The views expressed herein are those of the writer and do not represent the opinions or editorial position of I-Witness News. Opinion pieces can be submitted to [email protected]

I write as a concerned citizen of St. Vincent and the Grenadines regarding what appears to be not only an upsurge in gun-related crimes, but also a deliberate targeting of financial institutions and other places of commercial activities, and well calculated violent reprisals of one kind or the other in our beloved nation. The familiar results are the untimely death of productive citizens, a financial burden on our already over-extended development resources and broken and unreconciled communities.

The Church, which has traditionally been a “force for good” in this country, has an obligation as the prophetic voice of the people to enter the conversation on “the causes and consequences of crime and criminality” with the specific aim of assisting in their prevention, if not, their containment.

It is against this backdrop that I am proposing that the Churches take the lead in concert with other Civil Society organisations on the following:

1.The call for and the administration of a Gun Amnesty in collaboration with the Royal St. Vincent and the Grenadines Police Force

•In order for this to gain broad acceptance, it cannot be managed by the Police Force, instead it ought to be managed by an impartial but credible and competent organization with appropriate guidance, and procedural policies so as to maintain the confidentiality and integrity of the participants and the process itself.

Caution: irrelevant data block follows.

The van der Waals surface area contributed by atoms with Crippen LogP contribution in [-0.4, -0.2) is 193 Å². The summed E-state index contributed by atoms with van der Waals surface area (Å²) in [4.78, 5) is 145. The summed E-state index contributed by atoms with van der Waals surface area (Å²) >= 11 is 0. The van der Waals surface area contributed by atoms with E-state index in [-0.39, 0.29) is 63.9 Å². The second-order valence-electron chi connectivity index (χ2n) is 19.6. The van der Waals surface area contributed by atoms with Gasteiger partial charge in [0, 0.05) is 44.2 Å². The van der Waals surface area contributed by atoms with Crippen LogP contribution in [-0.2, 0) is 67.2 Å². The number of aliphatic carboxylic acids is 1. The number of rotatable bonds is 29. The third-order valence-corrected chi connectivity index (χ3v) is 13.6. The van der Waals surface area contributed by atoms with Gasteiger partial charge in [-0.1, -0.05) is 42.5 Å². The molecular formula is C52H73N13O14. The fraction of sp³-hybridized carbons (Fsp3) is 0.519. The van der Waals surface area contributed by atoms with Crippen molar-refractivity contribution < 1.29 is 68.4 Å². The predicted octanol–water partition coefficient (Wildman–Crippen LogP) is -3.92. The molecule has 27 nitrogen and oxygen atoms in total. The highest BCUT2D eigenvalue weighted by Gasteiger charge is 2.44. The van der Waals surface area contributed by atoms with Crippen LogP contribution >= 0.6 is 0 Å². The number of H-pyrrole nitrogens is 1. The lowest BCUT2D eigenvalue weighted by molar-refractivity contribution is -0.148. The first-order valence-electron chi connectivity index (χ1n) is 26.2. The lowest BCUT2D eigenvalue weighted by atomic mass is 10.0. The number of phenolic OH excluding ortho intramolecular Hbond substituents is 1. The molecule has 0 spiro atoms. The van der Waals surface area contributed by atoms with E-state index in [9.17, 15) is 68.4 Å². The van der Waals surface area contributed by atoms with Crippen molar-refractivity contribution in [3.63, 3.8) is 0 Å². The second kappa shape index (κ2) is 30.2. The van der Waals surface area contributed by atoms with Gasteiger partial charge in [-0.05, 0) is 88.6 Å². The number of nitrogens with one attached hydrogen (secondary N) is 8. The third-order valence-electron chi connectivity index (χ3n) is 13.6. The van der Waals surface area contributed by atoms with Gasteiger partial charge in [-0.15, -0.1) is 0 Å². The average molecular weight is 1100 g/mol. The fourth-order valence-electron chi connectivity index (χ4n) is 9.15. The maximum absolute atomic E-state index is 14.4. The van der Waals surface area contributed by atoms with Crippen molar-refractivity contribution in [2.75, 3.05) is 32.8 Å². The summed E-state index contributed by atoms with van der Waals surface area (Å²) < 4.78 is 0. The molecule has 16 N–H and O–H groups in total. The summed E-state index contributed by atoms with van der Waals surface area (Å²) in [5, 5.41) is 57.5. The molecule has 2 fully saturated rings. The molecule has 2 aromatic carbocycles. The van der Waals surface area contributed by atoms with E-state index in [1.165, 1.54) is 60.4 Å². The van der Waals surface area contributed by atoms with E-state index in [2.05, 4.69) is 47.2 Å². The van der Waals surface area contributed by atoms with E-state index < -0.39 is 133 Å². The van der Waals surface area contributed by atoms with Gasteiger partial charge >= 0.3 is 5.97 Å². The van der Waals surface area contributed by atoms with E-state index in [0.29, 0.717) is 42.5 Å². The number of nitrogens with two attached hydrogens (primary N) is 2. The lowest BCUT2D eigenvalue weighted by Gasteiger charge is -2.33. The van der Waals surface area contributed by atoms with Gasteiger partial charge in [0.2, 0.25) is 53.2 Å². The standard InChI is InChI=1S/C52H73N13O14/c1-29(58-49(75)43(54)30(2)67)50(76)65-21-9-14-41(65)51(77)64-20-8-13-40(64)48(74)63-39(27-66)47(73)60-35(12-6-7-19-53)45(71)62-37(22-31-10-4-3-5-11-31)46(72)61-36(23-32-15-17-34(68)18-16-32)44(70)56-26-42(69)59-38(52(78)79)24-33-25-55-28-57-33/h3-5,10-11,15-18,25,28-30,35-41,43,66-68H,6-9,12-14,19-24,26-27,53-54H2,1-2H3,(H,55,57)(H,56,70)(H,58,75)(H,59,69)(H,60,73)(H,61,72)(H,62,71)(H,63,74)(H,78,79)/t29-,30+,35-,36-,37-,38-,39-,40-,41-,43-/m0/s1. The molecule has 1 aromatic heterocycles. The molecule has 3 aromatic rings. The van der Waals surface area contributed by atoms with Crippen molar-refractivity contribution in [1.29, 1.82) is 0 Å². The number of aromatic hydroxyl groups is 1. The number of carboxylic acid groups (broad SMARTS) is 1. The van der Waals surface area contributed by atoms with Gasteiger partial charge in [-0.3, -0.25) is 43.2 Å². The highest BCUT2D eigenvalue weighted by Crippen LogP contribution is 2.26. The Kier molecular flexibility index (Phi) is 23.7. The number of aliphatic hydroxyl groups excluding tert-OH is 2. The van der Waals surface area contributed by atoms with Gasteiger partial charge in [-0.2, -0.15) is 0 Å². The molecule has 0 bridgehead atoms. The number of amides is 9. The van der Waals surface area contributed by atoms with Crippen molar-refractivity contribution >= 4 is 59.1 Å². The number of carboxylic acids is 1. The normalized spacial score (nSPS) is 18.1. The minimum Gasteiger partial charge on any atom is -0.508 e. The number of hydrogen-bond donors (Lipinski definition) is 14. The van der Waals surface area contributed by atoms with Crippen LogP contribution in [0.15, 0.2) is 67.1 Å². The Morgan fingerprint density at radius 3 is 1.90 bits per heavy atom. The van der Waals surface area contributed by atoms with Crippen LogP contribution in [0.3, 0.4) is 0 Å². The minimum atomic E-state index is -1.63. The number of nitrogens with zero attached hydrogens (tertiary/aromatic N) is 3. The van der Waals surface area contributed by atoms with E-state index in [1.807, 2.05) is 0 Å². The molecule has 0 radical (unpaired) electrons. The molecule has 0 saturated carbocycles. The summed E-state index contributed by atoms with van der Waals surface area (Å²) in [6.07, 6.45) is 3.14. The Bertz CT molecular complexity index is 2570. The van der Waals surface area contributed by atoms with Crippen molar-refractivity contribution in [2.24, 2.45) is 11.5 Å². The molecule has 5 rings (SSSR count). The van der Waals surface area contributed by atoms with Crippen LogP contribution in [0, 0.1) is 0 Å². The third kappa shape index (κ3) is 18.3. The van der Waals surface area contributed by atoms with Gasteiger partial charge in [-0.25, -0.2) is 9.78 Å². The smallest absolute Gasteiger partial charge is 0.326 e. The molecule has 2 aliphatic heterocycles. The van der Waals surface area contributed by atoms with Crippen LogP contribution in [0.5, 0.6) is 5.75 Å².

•A significant financial incentive must be determined by the management of the Amnesty to be paid to individuals in exchange for the recovery of illegal guns.

•A public education awareness programme be initiated to ultimately persuade individuals and communities possessing illegal guns to come forward and reassure them that no punitive measures will be taken against participants.

2.The hosting of a national conference involving a broad section of the Church, relevant state and private sector institutions and the NGO community to examine the sources, effects, costs, and remedies of “violence in our society”.

3.The issuing of a strong call for the strengthening of the resources of the National Commission on Crime Prevention (NCCP) in order to realistically address policy initiatives and practical programmes in the prevention of violent crime.

These suggestions are by no means a panacea for the crime situation in St. Vincent and the Grenadines. However, they can be the beginning steps of a more fulsome engagement with important sectors in our society on the question of crime prevention and containment.

Ronnie Daniel

The views expressed herein are those of the writer and do not necessarily represent the opinions or editorial position of iWitness News. Opinion pieces can be submitted to [email protected].

3 replies on “An Open Letter to the Churches”

  1. These suggestions are most welcome. The church needs to be more involved in the issues and must not simply preach a sermon during mass – they are simply preaching to the converted. The crimes are being committed mostly by the ‘non-converted.’Some footwork must be performed by Christian leaders.